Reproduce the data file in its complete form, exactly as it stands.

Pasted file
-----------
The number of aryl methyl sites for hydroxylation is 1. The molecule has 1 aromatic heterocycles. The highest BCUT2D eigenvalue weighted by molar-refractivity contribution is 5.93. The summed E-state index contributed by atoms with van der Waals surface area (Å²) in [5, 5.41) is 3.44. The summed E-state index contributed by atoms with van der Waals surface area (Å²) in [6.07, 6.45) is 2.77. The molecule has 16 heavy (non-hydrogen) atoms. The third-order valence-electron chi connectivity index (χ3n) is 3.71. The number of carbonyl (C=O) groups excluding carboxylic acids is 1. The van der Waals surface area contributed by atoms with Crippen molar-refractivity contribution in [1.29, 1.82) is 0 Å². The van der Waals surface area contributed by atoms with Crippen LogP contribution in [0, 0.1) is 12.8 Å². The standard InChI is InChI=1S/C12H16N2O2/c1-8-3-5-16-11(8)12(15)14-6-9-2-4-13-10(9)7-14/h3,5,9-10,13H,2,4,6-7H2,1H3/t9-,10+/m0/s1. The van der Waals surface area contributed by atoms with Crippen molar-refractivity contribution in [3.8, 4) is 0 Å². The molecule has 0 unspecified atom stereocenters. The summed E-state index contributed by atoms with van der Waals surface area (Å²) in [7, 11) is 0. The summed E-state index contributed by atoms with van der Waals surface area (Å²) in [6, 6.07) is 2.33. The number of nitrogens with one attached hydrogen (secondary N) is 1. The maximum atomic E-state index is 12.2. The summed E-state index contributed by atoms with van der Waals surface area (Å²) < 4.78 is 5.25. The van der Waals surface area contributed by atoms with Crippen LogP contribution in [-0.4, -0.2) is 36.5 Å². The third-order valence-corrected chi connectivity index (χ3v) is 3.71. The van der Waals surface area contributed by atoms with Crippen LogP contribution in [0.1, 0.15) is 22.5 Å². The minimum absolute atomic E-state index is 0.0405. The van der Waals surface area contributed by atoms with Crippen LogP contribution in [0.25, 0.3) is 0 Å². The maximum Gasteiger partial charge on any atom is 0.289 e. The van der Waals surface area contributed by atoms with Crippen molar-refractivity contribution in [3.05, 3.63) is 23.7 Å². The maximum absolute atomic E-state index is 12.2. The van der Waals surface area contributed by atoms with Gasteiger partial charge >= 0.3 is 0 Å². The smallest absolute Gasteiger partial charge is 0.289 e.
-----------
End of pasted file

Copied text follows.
The number of aryl methyl sites for hydroxylation is 1. The molecule has 1 aromatic heterocycles. The highest BCUT2D eigenvalue weighted by molar-refractivity contribution is 5.93. The summed E-state index contributed by atoms with van der Waals surface area (Å²) in [5, 5.41) is 3.44. The summed E-state index contributed by atoms with van der Waals surface area (Å²) in [6.07, 6.45) is 2.77. The molecule has 16 heavy (non-hydrogen) atoms. The third-order valence-electron chi connectivity index (χ3n) is 3.71. The number of carbonyl (C=O) groups excluding carboxylic acids is 1. The van der Waals surface area contributed by atoms with Crippen molar-refractivity contribution in [1.29, 1.82) is 0 Å². The van der Waals surface area contributed by atoms with Crippen LogP contribution in [0, 0.1) is 12.8 Å². The standard InChI is InChI=1S/C12H16N2O2/c1-8-3-5-16-11(8)12(15)14-6-9-2-4-13-10(9)7-14/h3,5,9-10,13H,2,4,6-7H2,1H3/t9-,10+/m0/s1. The van der Waals surface area contributed by atoms with Crippen molar-refractivity contribution in [3.8, 4) is 0 Å². The molecule has 0 unspecified atom stereocenters. The summed E-state index contributed by atoms with van der Waals surface area (Å²) in [7, 11) is 0. The summed E-state index contributed by atoms with van der Waals surface area (Å²) in [6, 6.07) is 2.33. The number of nitrogens with one attached hydrogen (secondary N) is 1. The maximum atomic E-state index is 12.2. The summed E-state index contributed by atoms with van der Waals surface area (Å²) < 4.78 is 5.25. The van der Waals surface area contributed by atoms with Crippen LogP contribution in [-0.4, -0.2) is 36.5 Å². The third-order valence-corrected chi connectivity index (χ3v) is 3.71. The van der Waals surface area contributed by atoms with Crippen LogP contribution in [0.1, 0.15) is 22.5 Å². The minimum absolute atomic E-state index is 0.0405. The van der Waals surface area contributed by atoms with Crippen LogP contribution in [0.25, 0.3) is 0 Å². The maximum Gasteiger partial charge on any atom is 0.289 e. The van der Waals surface area contributed by atoms with Crippen molar-refractivity contribution in [3.05, 3.63) is 23.7 Å². The maximum absolute atomic E-state index is 12.2. The van der Waals surface area contributed by atoms with Gasteiger partial charge >= 0.3 is 0 Å². The smallest absolute Gasteiger partial charge is 0.289 e.